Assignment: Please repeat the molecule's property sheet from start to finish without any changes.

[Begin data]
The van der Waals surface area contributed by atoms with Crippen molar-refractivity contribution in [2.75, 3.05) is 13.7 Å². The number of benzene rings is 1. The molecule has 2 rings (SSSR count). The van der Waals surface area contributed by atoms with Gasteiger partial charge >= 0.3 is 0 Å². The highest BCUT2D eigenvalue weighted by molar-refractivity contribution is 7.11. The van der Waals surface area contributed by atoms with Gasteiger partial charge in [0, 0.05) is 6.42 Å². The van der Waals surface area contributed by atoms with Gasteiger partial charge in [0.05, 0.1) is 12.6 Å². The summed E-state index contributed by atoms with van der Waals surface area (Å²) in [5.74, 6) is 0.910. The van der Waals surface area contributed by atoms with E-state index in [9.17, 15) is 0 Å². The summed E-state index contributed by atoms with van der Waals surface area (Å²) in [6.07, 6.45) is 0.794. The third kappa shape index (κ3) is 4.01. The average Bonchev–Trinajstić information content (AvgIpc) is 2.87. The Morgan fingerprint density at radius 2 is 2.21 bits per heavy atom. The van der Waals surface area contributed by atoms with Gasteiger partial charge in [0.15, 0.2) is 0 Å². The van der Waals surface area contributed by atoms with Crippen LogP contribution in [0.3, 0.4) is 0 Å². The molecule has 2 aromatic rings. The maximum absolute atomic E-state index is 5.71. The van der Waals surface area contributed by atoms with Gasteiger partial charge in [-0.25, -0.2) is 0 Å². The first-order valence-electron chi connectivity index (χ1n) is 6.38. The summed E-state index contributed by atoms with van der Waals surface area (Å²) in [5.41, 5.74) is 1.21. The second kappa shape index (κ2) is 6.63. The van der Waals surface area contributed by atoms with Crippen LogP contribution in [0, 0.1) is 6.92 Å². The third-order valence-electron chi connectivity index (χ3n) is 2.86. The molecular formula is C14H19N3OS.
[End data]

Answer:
The van der Waals surface area contributed by atoms with Crippen molar-refractivity contribution in [2.75, 3.05) is 13.7 Å². The number of benzene rings is 1. The molecule has 2 rings (SSSR count). The van der Waals surface area contributed by atoms with Gasteiger partial charge >= 0.3 is 0 Å². The highest BCUT2D eigenvalue weighted by molar-refractivity contribution is 7.11. The van der Waals surface area contributed by atoms with Gasteiger partial charge in [0, 0.05) is 6.42 Å². The van der Waals surface area contributed by atoms with Gasteiger partial charge in [0.05, 0.1) is 12.6 Å². The summed E-state index contributed by atoms with van der Waals surface area (Å²) in [5.74, 6) is 0.910. The van der Waals surface area contributed by atoms with E-state index in [9.17, 15) is 0 Å². The summed E-state index contributed by atoms with van der Waals surface area (Å²) in [6.07, 6.45) is 0.794. The third kappa shape index (κ3) is 4.01. The average Bonchev–Trinajstić information content (AvgIpc) is 2.87. The Morgan fingerprint density at radius 2 is 2.21 bits per heavy atom. The van der Waals surface area contributed by atoms with Gasteiger partial charge in [0.15, 0.2) is 0 Å². The van der Waals surface area contributed by atoms with Crippen LogP contribution in [0.3, 0.4) is 0 Å². The molecule has 2 aromatic rings. The maximum absolute atomic E-state index is 5.71. The van der Waals surface area contributed by atoms with Gasteiger partial charge in [-0.25, -0.2) is 0 Å². The first-order valence-electron chi connectivity index (χ1n) is 6.38. The summed E-state index contributed by atoms with van der Waals surface area (Å²) in [5.41, 5.74) is 1.21. The second kappa shape index (κ2) is 6.63. The van der Waals surface area contributed by atoms with Crippen LogP contribution in [0, 0.1) is 6.92 Å². The third-order valence-electron chi connectivity index (χ3n) is 2.86. The molecular formula is C14H19N3OS.